Monday, May 30, 2011

Let the sun breathe us in

Three years ago, my sister was expecting twins and I made two little cardigans for them. She had the baby knits out the other day, as she is getting things ready for the new baby on the way.
There's no immediate need to knit for the new one, as there are doubles waiting for him or her in a couple of sizes. But of course, when the time is right I will make something special for my new family member.

It was perfect timing to be reminded of those cheezels as I was just starting/planning another cardigan for a friend's baby. I had been thinking of adding a couple of grey stripes, but realised just in time that that could look a bit school-ish in maroon and grey. I think this motif, borrowed from a pattern called Nieman, worked much better.
I also reused Carole Barenys' seamless top-down raglan pattern. I doubt I'll ever knit a seamed baby garment again. This was for a boy who's a little bigger than a newborn, so I switched to 5 ply wool (Heirloom Heatherwood, which is not really just maroon, it has blue and red in it, really lovely stuff + a little bit of some grey vintage stuff) with 3.75mm needles, and added a couple of stitches too. I also did the buttonholes every 10 ridges instead of 12 - when you omit the garter ridges in the pattern, I don't think it needs as many rows in length (the ridges would make it pull up a bit).
These last two pictures were taken before I washed it. It's amazing how much better knits look after being washed (in this case soaked for a while with a little hair conditioner in with the wool wash) and laid out nicely to dry. I suppose this IS blocking, though I can't bring myself to call it that, when it's the same thing I do when I wash and dry anything handknit or delicate. In my mind, blocking involves a special effort with pinning and/or wires.
For the colourwork rows, I consciously kept things *really* loose, and for the first time managed to avoid the pulling-in effect. Very happy about that.

Sunday, May 15, 2011

now's no time to hesitate

The other day I took some more items in to the Craft ACT shop. They regularly stock my pears and bowls there, and they sell slowly but reasonably steadily, which is fine with me. It might be hard to keep up with faster sales, and I like knowing that they are there for people to see, even if they don't always buy.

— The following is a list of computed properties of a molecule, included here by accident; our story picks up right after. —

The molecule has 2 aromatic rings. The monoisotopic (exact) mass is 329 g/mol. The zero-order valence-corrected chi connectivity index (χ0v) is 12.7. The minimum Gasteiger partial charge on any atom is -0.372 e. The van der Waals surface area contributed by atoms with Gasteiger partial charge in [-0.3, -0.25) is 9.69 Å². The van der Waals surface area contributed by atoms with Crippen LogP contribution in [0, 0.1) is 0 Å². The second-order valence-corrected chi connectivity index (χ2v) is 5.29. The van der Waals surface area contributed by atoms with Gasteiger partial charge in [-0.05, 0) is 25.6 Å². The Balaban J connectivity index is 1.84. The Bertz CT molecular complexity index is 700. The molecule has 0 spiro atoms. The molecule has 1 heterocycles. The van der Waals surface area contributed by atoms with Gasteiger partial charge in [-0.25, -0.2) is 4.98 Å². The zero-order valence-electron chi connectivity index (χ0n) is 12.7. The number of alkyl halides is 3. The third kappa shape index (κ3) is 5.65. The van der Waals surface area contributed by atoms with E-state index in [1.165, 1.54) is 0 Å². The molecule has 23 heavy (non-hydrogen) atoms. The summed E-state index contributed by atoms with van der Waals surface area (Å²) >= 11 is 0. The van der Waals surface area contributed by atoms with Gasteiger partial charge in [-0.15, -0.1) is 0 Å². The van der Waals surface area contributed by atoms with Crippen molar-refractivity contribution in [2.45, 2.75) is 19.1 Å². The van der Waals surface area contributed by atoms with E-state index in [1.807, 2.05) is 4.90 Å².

However, I have been wanting to develop another product I could sell there, and thought that this necklace might be a good contender.

A while ago I made another one to send to my aunt. Here they are posing together.

For us sort of quiet types it can be hard to put yourself out there. I knew that they are selective about what they stock - and I'm cool with that of course. I happened to be wearing the necklace (not planned on this occasion, though I had worn it before hoping it would spark a conversation) and as our business was being concluded, I pushed myself to say 'have you seen my necklace? I'd like to show it to you as a possible item to sell'.

And then, as I fumbled with the clasp, the bloody thing fell right off my neck!

A jump ring had come unattached from the felt at the side.

I had no option but to plough on, 'ah well of course it is a prototype, and I plan to use sterling silver findings, I have some oxidised silver chain at home which is really nice, anyway what do you think?'

Talk about an uncomfortable silence. To be honest, the reaction ended up being pretty kind, though not exactly enthusiastic.